Denille Francis spends a lot of time waiting, but without much hope.
She waits to see if her 10-year-old son, Quinn, will ever get the funding he needs from the state. Quinn has Down syndrome and a host of other health problems. His therapies and numerous medical interventions are rarely covered by his private insurance plan.
His mother waits and wonders: What will happen when Quinn ages out of public school, when she and her husband will have to choose between working full-time and taking care of their son to ensure he’s safe?
“Are we going to be able to take care of ourselves if we only had one income?” Francis asked. “Right now, there’s no way we’d be able to.”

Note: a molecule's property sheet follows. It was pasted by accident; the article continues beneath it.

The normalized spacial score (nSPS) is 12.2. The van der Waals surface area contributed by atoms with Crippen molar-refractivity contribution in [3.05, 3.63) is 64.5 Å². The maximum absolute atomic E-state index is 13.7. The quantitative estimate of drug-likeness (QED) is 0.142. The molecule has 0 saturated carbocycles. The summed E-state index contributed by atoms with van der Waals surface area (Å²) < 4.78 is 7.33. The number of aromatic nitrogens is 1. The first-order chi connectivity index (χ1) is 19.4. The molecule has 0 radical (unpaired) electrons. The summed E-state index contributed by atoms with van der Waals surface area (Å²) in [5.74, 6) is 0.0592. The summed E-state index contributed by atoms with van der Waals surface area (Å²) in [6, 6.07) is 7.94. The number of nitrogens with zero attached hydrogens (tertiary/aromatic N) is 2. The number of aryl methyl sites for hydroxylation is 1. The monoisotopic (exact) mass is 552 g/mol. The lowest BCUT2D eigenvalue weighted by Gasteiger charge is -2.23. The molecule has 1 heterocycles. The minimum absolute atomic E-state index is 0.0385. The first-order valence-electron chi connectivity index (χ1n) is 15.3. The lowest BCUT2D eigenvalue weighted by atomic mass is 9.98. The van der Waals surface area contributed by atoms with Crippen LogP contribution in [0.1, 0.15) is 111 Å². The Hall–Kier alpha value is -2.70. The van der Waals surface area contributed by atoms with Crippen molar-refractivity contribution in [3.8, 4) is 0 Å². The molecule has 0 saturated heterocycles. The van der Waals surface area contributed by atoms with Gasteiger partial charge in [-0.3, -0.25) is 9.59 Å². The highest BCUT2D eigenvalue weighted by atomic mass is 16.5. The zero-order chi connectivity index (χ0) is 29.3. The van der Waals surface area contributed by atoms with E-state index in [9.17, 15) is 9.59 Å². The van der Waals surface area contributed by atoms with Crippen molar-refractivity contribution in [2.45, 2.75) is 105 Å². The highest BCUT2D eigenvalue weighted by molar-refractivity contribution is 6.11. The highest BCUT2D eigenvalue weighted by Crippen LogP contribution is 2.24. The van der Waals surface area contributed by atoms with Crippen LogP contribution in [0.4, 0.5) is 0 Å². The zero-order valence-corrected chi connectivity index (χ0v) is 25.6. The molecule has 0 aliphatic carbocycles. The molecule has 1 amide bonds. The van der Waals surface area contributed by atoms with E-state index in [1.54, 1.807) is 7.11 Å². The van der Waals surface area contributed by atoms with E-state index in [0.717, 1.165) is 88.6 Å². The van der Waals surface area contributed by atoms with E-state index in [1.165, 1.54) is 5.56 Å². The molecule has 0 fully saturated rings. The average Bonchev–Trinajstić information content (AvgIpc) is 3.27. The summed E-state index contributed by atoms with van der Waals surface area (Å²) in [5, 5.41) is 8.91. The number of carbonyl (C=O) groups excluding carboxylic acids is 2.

Quinn is one of more than 12,700 people on Virginia’s Developmental Disability Waiver wait list. And this year, advocates are again making a push to put a significant dent in that wait list and fund those with the highest need.
The waivers fund a variety of supports that people with developmental disabilities need not only to reach their full potential, but to simply get by. It varies by the individual, but the waivers fund everything from nursing services to job coaching.
The waiver could do much for Quinn. His numerous therapy sessions would be covered so his family doesn’t have to pay out of pocket, his parents would be able to get some reprieve time — something that is virtually unheard of now — to lower their chances of developing their own health problems, a common problem for caretakers.